Regarding to the successful graft take up, it was 17(85%), 16(80%) and 14(70%) in group (A), (B) and (C) respectively, x2= 1.689 (P value = 0.791) which is statistically insignificant difference (p value 0.791) between the 3 groups. Residual Pin point perforation ration was observed in 1(5.0%) in group (A) while group (B) and (C) showed 2(10.0%). Residual small perforation was observed in 2(10.0%) in group (A) and (B) but group C showed 4(20.0%).
Figure 1 Comparison between the three groups according to graft take up.
Table 4. Comparison between Pre and Post-Operative Air bone gap Hearing Gain in Group A, B and C
Figure 1. Comparison between A, B and C groups according to graft take up
Regarding to Tinnitus, THI questionnaire showed statistically insignificant difference (p= 0.194) between pre and postoperative results in group A, while in group B and C showed statistically significant difference (P <0.001). Also improvement of severity of tinnitus were observed among the 3 groups. Table (5) showed THI questionnaire results pre and postoperative.
Table 5. Pre and Postoperative Results of THI Questionnaire

4. Discussion

Restoration of hearing is the main aim of functional reconstruction of the perforations of tympanic membrane by tympanoplasty [17]. Tinnitus is a commonly associated with Chronic otitis media, resulting in marked patient distress [18]. Now, various techniques are used to repair tympanic membrane perforation. [17]. Mass and stiffness of the graft differ significantly from that of the TM, so can alter the vibration pattern of the TM leading to acoustic transmission losses. The temporalis fascia vibrates easily in response to acoustic energy offering little resistance to static pressure while cartilage has excellent stability but may reflect most of the incoming sound [19]. Cartilage has constant, firmer shape than temporalis fascia [20].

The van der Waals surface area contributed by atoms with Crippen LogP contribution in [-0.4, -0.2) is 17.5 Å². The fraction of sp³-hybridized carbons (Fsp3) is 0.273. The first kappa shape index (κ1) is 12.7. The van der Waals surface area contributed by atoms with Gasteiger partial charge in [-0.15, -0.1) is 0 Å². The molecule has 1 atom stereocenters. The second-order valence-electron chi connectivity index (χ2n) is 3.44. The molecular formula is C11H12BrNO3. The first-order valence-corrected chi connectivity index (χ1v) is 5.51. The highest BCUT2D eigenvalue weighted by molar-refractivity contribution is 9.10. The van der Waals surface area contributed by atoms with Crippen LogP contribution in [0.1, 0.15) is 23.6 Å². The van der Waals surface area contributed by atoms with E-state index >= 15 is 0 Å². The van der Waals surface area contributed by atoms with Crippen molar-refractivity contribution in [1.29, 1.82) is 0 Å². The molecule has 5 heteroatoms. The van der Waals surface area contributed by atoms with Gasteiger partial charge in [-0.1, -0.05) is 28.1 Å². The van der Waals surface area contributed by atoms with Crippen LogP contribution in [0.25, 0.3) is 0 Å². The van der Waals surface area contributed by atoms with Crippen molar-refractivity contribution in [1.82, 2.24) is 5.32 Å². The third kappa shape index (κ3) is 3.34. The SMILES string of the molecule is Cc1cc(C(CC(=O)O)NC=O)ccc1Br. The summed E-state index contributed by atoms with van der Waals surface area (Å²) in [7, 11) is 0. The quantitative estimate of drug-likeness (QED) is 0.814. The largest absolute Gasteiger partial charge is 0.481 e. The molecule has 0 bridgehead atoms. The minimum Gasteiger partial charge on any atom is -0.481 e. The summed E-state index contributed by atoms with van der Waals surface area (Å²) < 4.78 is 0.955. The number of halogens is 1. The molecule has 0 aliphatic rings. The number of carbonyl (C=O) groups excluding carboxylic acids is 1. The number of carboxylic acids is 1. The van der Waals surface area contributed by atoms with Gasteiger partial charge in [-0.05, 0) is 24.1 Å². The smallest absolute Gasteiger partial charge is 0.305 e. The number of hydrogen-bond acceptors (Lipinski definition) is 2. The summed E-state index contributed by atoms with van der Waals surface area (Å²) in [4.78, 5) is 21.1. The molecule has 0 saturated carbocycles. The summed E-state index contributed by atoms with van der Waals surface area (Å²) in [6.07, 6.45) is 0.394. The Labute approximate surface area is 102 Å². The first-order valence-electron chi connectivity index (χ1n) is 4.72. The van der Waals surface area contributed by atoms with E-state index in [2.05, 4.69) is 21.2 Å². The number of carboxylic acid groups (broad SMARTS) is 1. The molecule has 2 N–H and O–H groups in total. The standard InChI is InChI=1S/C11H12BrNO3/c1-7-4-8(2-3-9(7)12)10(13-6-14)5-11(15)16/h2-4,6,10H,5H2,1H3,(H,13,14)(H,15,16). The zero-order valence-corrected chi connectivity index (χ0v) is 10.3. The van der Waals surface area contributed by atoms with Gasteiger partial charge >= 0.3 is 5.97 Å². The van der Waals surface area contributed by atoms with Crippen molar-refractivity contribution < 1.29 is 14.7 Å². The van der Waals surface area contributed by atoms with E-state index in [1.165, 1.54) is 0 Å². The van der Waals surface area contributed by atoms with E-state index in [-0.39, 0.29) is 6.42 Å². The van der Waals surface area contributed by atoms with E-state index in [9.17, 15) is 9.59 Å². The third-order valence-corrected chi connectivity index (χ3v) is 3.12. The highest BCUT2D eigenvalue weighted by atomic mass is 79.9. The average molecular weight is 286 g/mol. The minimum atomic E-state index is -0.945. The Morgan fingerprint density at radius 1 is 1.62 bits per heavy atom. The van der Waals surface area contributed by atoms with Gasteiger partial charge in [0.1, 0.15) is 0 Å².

The aim of this work is to compare the results, in terms of graft uptake, hearing improvement and tinnitus using full thickness tragal cartilage, partial thickness tragal cartilage and temporalis fascia as grafting materials for myringoplasty.
In this study, regarding to the age, gender, side of surgery and the size of perforation of the three groups are included in Table 1, there were no statistically significant different between three groups as summarized in (Table 1). This agree with Cavaliere et al., [21] who revealed no impact on post-operative hearing results on analysis of the patient data including sex and age, at the time of surgery. Mani et al., [22] also agree with us as they found no significant difference in graft take rate between male (85.7%) and females (81.8%). Nadol et al., [23] concluded that there is no significant effect of perforation side on the outcome of myringoplasty which also agree with us. Ashfaq et al., [24] also found no influence of perforated side on graft take up and that agree with us. But Samargandy et al., [25] study of the prognostic factor influencing tympanoplasty outcomes showed that males had higher success rate of 93.3% compared to female patients who had a rate of 70%. Therefore, male gender was a good prognostic factor in his study. As regarded to the size of the perforation, Wasson et al., [26] against us as he found that small perforation had better success rate than larger one. However Samargandy et al., [25] stated the contrary and noted a higher success rate of 87% in perforations smaller than 50% and a lower rate of 72.7% in perforations larger than 50% that disagree with us as well.
Regarding to ear symptoms, preoperative main symptoms are otorrhea, impaired hearing and tinnitus; there was no statistically significant difference between groups summarized in (Table 2).
This agree with Shetty [27] who found that commonest presenting complaints were ear discharge and hearing loss seen in all the (100%) patients.
In this study as regarding to post-operative otorrhea, there was no statistically significant difference between the three groups. P value= 0.219. (Table 3)
In this study, as regarding to post-operative functional success rate, pure tone audiometry showed statistically significant increase in hearing gain pre and post-operative in all groups .P value in the three groups were <0.001. (Table 4)